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Michael Landon Jr.
Set around the turn of the century. Jacob, a widowed farmer with two small children, places an ad in a paper for a new wife. The ad is answered by a spinster in Maine, who writes letters to them and describes herself as "plain and tall." And she takes a trip to Jacob's farm to see if she can make a difference. Written by
A long search was made to find working steam engine for Sarah's arrival. One was found at the Sturh Museum in Grand Island, Nebraska. The train was built in 1908 by the Baldwin Locamotive works. Unfortunately, the train needed extensive repairs before it's fires could be stoked. A timely contribution from the Sarah, Plain and Tall (1991) production saved the day. However, the train has been preserved and is on display at the towns museum. See more »
I thought when you were born, I said you were homely and plain. And you had terrible holler and a horrid smell.
And that it was my fault mama died the next morning?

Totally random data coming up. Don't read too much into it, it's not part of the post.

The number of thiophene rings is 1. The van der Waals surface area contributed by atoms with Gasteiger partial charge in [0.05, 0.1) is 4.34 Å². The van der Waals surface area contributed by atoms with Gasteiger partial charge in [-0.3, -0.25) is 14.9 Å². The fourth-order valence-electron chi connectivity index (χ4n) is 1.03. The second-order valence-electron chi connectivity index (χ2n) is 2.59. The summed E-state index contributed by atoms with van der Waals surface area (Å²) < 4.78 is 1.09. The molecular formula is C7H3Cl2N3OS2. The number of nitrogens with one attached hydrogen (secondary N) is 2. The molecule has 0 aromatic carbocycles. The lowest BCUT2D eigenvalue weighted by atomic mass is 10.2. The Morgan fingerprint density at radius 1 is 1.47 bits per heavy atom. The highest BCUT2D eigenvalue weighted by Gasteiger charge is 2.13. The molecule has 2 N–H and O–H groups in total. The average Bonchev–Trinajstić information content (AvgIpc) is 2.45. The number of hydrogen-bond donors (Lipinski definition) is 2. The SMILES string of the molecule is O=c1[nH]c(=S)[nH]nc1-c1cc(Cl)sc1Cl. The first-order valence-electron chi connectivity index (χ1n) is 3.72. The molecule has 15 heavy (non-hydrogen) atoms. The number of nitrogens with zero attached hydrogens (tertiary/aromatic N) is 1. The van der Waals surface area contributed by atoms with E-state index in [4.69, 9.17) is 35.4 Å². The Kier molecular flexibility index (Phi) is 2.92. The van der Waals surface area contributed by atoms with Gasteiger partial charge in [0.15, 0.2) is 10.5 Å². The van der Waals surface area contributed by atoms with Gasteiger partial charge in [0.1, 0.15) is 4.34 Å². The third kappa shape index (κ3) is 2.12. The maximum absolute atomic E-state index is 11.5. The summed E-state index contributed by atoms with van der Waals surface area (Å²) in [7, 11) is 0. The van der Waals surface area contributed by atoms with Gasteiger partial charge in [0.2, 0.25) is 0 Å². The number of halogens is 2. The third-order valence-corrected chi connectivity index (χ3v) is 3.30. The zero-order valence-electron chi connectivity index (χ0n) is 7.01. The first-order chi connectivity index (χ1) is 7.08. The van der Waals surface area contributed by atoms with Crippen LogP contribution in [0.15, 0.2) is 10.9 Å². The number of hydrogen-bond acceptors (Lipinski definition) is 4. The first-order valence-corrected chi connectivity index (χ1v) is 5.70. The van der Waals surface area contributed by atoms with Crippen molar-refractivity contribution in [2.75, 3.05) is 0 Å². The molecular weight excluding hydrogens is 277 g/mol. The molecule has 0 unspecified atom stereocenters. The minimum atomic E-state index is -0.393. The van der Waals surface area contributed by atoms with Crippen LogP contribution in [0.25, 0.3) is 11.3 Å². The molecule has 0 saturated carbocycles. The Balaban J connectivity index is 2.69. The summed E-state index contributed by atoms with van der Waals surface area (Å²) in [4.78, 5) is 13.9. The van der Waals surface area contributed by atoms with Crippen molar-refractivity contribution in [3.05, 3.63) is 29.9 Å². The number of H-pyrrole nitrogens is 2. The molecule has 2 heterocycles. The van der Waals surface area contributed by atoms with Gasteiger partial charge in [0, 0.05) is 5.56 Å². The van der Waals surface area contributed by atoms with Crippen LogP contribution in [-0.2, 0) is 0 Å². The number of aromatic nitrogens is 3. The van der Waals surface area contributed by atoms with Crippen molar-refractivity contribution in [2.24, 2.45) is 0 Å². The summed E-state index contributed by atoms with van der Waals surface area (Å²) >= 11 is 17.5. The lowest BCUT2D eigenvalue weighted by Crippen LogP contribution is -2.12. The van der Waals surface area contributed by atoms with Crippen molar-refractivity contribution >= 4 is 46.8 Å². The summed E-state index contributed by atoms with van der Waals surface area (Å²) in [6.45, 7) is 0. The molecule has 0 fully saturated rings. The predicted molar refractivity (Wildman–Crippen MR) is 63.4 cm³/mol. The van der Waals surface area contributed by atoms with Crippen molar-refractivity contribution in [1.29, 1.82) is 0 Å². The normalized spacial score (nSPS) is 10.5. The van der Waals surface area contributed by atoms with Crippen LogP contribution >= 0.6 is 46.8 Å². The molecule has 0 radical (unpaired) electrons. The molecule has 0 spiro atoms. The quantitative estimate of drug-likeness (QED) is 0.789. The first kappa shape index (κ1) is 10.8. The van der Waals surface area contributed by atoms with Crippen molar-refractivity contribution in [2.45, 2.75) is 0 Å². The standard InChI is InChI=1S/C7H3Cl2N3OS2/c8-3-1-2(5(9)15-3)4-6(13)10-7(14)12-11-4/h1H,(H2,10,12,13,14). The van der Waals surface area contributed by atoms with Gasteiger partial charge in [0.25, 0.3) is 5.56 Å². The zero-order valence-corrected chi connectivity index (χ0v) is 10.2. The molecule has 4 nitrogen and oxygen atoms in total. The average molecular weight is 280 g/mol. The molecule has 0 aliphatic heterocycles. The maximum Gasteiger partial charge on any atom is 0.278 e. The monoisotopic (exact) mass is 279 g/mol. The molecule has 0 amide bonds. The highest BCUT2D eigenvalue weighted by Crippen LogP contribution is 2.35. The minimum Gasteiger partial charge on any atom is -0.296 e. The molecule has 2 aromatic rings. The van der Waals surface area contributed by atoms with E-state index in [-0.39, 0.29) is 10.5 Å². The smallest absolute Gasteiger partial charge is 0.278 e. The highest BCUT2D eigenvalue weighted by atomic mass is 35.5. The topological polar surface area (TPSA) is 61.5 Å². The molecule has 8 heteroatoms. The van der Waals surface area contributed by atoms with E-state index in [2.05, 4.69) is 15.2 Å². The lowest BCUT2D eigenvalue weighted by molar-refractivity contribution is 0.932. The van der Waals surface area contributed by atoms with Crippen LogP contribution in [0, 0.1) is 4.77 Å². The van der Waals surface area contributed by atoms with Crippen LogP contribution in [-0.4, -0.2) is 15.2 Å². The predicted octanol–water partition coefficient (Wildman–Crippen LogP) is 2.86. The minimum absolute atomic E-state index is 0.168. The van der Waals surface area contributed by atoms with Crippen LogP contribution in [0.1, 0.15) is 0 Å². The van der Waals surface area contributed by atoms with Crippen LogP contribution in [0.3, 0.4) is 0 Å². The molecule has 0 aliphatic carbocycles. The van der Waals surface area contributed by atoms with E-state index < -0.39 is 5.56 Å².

[walks over to Caleb and hugs him]
I never thought that Caleb. Never. I forgot to say good night to her, that's all I could think about.
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This seems to be a minority opinion, but I actually liked the book "Sarah, Plain and Tall" much better than the movie. The book is spare, poetic and lovely. The romance of Jacob and Sarah is in the background, but Anna and Caleb's hopes to have a new mother are almost palpable. The lack of details allows rich play for the imagination, and Patricia MacLachlan is an absolute master at evoking the sights, the sounds, the very texture of the world in which her characters live. When Jacob puts his arm around Sarah for the first time in the book, it is a delightful surprise and it means so much because we are seeing it through the eyes of the children who so very much want Sarah to stay. The movie, by filling in all the gaps, and filling it with conversations which to me, felt too modern for the times, lost a lot of the magic of the story. Glenn Close did a wonderful job of embodying Sarah, but she was a little too adept in her ability to analyze Jacob's lingering grief and anger -- in those days they didn't do as much emotional analysis as we do now, and anyway, how would a spinster who lived with three elderly aunts know about a widower's inability to let go of grief? I think perhaps if I hadn't read the book first and loved it so deeply, I may have liked the movie more than I did. The book was a perfect example of the old writing adage, "show, don't tell," but ironically, the movie did way too much telling and not enough showing.
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